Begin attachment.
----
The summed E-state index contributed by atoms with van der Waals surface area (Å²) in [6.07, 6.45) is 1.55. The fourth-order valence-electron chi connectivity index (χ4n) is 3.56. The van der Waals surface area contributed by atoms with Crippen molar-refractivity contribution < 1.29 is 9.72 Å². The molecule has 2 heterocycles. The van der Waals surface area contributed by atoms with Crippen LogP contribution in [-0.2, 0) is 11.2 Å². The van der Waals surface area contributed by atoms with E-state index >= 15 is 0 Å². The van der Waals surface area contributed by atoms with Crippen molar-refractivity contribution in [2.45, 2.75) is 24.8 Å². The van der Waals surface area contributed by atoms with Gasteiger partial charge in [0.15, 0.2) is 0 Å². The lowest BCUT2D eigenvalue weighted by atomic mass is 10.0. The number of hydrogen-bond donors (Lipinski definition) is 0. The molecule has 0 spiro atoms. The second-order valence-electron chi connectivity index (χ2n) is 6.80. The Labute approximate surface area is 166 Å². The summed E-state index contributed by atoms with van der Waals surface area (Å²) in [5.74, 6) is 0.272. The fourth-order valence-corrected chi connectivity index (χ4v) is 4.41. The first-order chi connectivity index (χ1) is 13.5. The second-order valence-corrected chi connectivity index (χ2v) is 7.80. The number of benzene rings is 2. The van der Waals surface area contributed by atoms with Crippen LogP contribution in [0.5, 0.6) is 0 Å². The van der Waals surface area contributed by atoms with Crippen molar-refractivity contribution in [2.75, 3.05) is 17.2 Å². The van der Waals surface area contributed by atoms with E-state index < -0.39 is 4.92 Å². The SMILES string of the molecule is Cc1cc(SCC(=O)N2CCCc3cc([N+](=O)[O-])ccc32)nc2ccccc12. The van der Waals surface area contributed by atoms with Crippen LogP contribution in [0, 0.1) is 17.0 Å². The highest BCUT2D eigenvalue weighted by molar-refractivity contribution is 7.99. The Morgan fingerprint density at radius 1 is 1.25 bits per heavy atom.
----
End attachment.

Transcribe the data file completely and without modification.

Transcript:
The summed E-state index contributed by atoms with van der Waals surface area (Å²) in [6.07, 6.45) is 1.55. The fourth-order valence-electron chi connectivity index (χ4n) is 3.56. The van der Waals surface area contributed by atoms with Crippen molar-refractivity contribution < 1.29 is 9.72 Å². The molecule has 2 heterocycles. The van der Waals surface area contributed by atoms with Crippen LogP contribution in [-0.2, 0) is 11.2 Å². The van der Waals surface area contributed by atoms with E-state index >= 15 is 0 Å². The van der Waals surface area contributed by atoms with Crippen molar-refractivity contribution in [2.45, 2.75) is 24.8 Å². The van der Waals surface area contributed by atoms with Gasteiger partial charge in [0.15, 0.2) is 0 Å². The lowest BCUT2D eigenvalue weighted by atomic mass is 10.0. The number of hydrogen-bond donors (Lipinski definition) is 0. The molecule has 0 spiro atoms. The second-order valence-electron chi connectivity index (χ2n) is 6.80. The Labute approximate surface area is 166 Å². The summed E-state index contributed by atoms with van der Waals surface area (Å²) in [5.74, 6) is 0.272. The fourth-order valence-corrected chi connectivity index (χ4v) is 4.41. The first-order chi connectivity index (χ1) is 13.5. The second-order valence-corrected chi connectivity index (χ2v) is 7.80. The number of benzene rings is 2. The van der Waals surface area contributed by atoms with Crippen LogP contribution in [0.5, 0.6) is 0 Å². The van der Waals surface area contributed by atoms with Crippen molar-refractivity contribution in [2.75, 3.05) is 17.2 Å². The van der Waals surface area contributed by atoms with E-state index < -0.39 is 4.92 Å². The SMILES string of the molecule is Cc1cc(SCC(=O)N2CCCc3cc([N+](=O)[O-])ccc32)nc2ccccc12. The van der Waals surface area contributed by atoms with Crippen LogP contribution in [0, 0.1) is 17.0 Å². The highest BCUT2D eigenvalue weighted by molar-refractivity contribution is 7.99. The Morgan fingerprint density at radius 1 is 1.25 bits per heavy atom.